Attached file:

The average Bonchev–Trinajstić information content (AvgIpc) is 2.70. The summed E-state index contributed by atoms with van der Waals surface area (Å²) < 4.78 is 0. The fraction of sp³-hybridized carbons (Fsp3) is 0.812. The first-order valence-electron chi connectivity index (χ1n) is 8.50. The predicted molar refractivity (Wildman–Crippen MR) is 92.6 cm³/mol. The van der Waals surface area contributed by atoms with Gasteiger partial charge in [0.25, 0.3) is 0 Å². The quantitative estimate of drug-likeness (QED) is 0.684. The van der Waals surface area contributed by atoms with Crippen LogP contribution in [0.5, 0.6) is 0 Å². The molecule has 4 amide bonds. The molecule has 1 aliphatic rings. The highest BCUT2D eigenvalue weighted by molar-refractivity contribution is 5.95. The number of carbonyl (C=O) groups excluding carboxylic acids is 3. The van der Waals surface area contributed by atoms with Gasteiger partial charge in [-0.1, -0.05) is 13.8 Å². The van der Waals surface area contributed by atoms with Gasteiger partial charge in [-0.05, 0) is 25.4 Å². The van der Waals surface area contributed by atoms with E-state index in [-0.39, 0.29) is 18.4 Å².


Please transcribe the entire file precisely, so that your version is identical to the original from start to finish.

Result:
The average Bonchev–Trinajstić information content (AvgIpc) is 2.70. The summed E-state index contributed by atoms with van der Waals surface area (Å²) < 4.78 is 0. The fraction of sp³-hybridized carbons (Fsp3) is 0.812. The first-order valence-electron chi connectivity index (χ1n) is 8.50. The predicted molar refractivity (Wildman–Crippen MR) is 92.6 cm³/mol. The van der Waals surface area contributed by atoms with Gasteiger partial charge in [0.25, 0.3) is 0 Å². The quantitative estimate of drug-likeness (QED) is 0.684. The van der Waals surface area contributed by atoms with Crippen LogP contribution in [0.5, 0.6) is 0 Å². The molecule has 4 amide bonds. The molecule has 1 aliphatic rings. The highest BCUT2D eigenvalue weighted by molar-refractivity contribution is 5.95. The number of carbonyl (C=O) groups excluding carboxylic acids is 3. The van der Waals surface area contributed by atoms with Gasteiger partial charge in [-0.1, -0.05) is 13.8 Å². The van der Waals surface area contributed by atoms with Gasteiger partial charge in [-0.05, 0) is 25.4 Å². The van der Waals surface area contributed by atoms with E-state index in [-0.39, 0.29) is 18.4 Å².